• Cardiovascular Exercise: With heart disease as the leading cause of death in the United States, cardiovascular exercise undoubtedly holds extreme importance. Depending on your current endurance level, incorporate a goal of 30 minutes of cardiovascular exercise a day. You can start with 5 or 10 minute sessions and work your way up to 30 minutes; it’s more important that you get in the habit of working out your heart and exercise at a level appropriate for your condition rather than hit 30 minute work outs.

    • Brisk Walking: low impact, can be done anywhere! Ask a spouse, family member, friend or neighbor to join you in your endurance exercises – it creates accountability for you to continue with the program

    • Swimming: even more low impact than walking! Join a gym and try out a water aerobics class or simply grab some flippers and create your own swimming workout..

    • Stationary Bike: takes the weight off the knees! Stationary bikes give a great alternative for those with weak knees who also want back support. You don’t have to worry about balancing on a stationary bike; therefore, they are a safer idea for the elder exercising

    • Dancing: fun and a good heart work out! Many elders enjoy dancing and it’s an excellent form of exercise as well as a social outlet.

  • Strength Training: Often overlooked as an important part to an exercise program for older adults, strength training is beneficial to an adult exerciser. Sick of wearing your back braces? Strength training helps combat osteoporosis, arthritis, diabetes, obesity and back pain, among other ailments. With falls as the leading cause of injury related death in adults over 65, strength training helps develop the muscles to balance and avoid potentially fatal falls.

    • Squats: Use a stable chair for this exercise. Begin seated, with your hands on your hips. Push with your legs as you rise to stand from the chair. Repeat 10 – 12 times. You can modify this for additional balance stabilization or support by placing the chair in front of a counter, or other stable and strong surface, and using the counter to balance as you hoist yourself upright. This works the legs, hip flexors and balance.

    • Bicep Curls: In a seated or upright standing position, hold a weight in both extended hands with your palms facing up. Curl in your arms toward your chest. Squeeze as you curl your arms in and hold for 5 seconds. Slowly release and uncurl. Repeat 10 – 12 times. This works your arms.

    • Shoulder Shrugs: Stand upright and hold a light weight in each of your hands (try a can of soup to start). Shrug your shoulders to your ears, and then lower to normal. You can modify by adding more weight. Repeat 10 – 12 times. Shoulder shrugs work your back, shoulders and balance.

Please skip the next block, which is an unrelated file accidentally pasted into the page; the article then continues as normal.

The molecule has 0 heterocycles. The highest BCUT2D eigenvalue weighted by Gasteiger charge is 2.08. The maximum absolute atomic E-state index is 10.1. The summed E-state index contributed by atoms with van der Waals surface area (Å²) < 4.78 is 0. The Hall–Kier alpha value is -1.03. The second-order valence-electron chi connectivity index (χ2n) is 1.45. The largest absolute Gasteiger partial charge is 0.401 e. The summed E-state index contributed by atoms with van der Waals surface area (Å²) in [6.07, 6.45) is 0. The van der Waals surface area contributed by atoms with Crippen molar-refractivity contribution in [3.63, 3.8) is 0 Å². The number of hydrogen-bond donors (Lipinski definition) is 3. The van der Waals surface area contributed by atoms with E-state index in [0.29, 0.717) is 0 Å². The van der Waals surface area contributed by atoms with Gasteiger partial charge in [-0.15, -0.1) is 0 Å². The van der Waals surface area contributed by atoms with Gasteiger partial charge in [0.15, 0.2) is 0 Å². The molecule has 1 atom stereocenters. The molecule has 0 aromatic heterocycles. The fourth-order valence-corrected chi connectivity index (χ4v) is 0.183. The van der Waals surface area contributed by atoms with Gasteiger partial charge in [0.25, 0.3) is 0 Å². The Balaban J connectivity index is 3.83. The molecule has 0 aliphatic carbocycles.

• Toe Raises: Stand upright in front of a counter or chair (to use for balance). Slowly raise up on your toes, off your heels. Stand on the balls of your feet for 5 seconds, then lower. Repeat 10 – 12 times. It can be modified if you’re using an ankle brace or other support braces. This works ankles and balance

    • Wall Pushups: Face a wall, standing about an arm’s length away. Have your feet planted shoulder-width apart and firmly on the ground. Lean forward as you place your palms on the wall and bend your elbows, completing the push up. Pause in the push up position for a few seconds, and then extend your arms. Repeat 10-12 times. These work your arms, back and balance.

    • Modified V Ups: Lay on your back with your knees bent and your feet flat on the ground. Slowly and carefully raise your knees and swing your arms around your shins to “hug” them in. Next, (provided your ability) drop both knees slowly to the right. Raise them back to the middle and switch, dropping them to the left. Work to 10-12 repetitions. This works your abdomen, back and hip flexors.

  • Balance and Flexibility: Working on balance and flexibility develops the muscles and strength to prevent dangerous falls in the elderly.

    • Flamingo Stands: Stand in front of a stable support, like a doorway or counter. Shift all your weight to your right foot and on your right foot alone. Alternate legs.

    • Heel-Toe Walk: Walk slowly and carefully, placing the heel of one foot on the ground directly in front of the toes of another foot. For increased modification, walk heel-toe backwards.

    • Knee Marching: Stand by a counter to use for support if you get wobbly during the knee marches. Raise one knee as high as you comfortably can and tap it with the alternating hand. Lower that knee and then alternate knees.

  • Rest and Recover: Listening to your body and taking time to rest is important at any age, but especially when exercising as an older adult. Don’t overexert yourself, but recognize that exercise is vital to keeping you healthy and strong as you age..

    • If you are feeling mild pain or inflammation in your joints, try a cold therapy system. Cold therapy helps alleviate swelling and mild pain, but avoid cold therapy if you have stiff joints or arthritis. For arthritis sufferers, use a moist heat pad to provide temporary pain relief.

    • For sore and aching muscles, rest and elevate your limbs. Remember that a mild amount of soreness is normal when first resuming an exercise regimen; however, also ensure you pay attention to your body’s warning signs.

    • If you have weak knees or back, talk to a doctor or physician about getting medical support braces or back braces to use when exercising.

It’s never too late to begin an exercise program, so jump in and get closer to a stronger, more balanced and healthier life!

About the Author: MMAR Medical Group Inc. is one of North America's premiere medical orthopedic brace distributors, carrying a large selection of carpal tunnel braces and complimentary rehabilitative cold therapy units. Based in Houston Texas, MMAR also carries a back brace and unloader knee brace selection.